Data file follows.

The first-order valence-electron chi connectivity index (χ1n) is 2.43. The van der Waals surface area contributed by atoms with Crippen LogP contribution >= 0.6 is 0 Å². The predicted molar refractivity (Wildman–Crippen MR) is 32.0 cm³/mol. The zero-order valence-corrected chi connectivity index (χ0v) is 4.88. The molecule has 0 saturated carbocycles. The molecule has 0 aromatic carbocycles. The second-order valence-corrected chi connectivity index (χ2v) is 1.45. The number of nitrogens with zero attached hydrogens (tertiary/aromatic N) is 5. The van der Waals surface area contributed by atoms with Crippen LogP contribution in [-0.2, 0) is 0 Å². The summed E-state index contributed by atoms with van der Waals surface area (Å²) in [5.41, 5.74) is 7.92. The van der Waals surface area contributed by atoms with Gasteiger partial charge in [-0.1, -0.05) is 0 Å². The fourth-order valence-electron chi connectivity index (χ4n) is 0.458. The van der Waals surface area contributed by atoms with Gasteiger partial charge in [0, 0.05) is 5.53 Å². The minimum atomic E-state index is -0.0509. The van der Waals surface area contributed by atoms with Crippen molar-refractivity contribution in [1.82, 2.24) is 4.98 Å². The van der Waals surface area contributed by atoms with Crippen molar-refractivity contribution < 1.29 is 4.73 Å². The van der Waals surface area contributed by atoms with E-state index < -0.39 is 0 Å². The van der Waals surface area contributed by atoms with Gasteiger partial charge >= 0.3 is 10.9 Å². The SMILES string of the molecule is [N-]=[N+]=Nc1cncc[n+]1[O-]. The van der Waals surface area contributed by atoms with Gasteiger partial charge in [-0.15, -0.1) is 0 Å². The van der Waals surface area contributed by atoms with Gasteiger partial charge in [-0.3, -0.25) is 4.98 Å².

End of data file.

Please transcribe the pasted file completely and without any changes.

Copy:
The first-order valence-electron chi connectivity index (χ1n) is 2.43. The van der Waals surface area contributed by atoms with Crippen LogP contribution >= 0.6 is 0 Å². The predicted molar refractivity (Wildman–Crippen MR) is 32.0 cm³/mol. The zero-order valence-corrected chi connectivity index (χ0v) is 4.88. The molecule has 0 saturated carbocycles. The molecule has 0 aromatic carbocycles. The second-order valence-corrected chi connectivity index (χ2v) is 1.45. The number of nitrogens with zero attached hydrogens (tertiary/aromatic N) is 5. The van der Waals surface area contributed by atoms with Crippen LogP contribution in [-0.2, 0) is 0 Å². The summed E-state index contributed by atoms with van der Waals surface area (Å²) in [5.41, 5.74) is 7.92. The van der Waals surface area contributed by atoms with Gasteiger partial charge in [-0.1, -0.05) is 0 Å². The fourth-order valence-electron chi connectivity index (χ4n) is 0.458. The van der Waals surface area contributed by atoms with Gasteiger partial charge in [0, 0.05) is 5.53 Å². The minimum atomic E-state index is -0.0509. The van der Waals surface area contributed by atoms with Crippen molar-refractivity contribution in [1.82, 2.24) is 4.98 Å². The van der Waals surface area contributed by atoms with Crippen molar-refractivity contribution < 1.29 is 4.73 Å². The van der Waals surface area contributed by atoms with E-state index < -0.39 is 0 Å². The van der Waals surface area contributed by atoms with Gasteiger partial charge >= 0.3 is 10.9 Å². The SMILES string of the molecule is [N-]=[N+]=Nc1cncc[n+]1[O-]. The van der Waals surface area contributed by atoms with Gasteiger partial charge in [-0.15, -0.1) is 0 Å². The van der Waals surface area contributed by atoms with Gasteiger partial charge in [-0.3, -0.25) is 4.98 Å².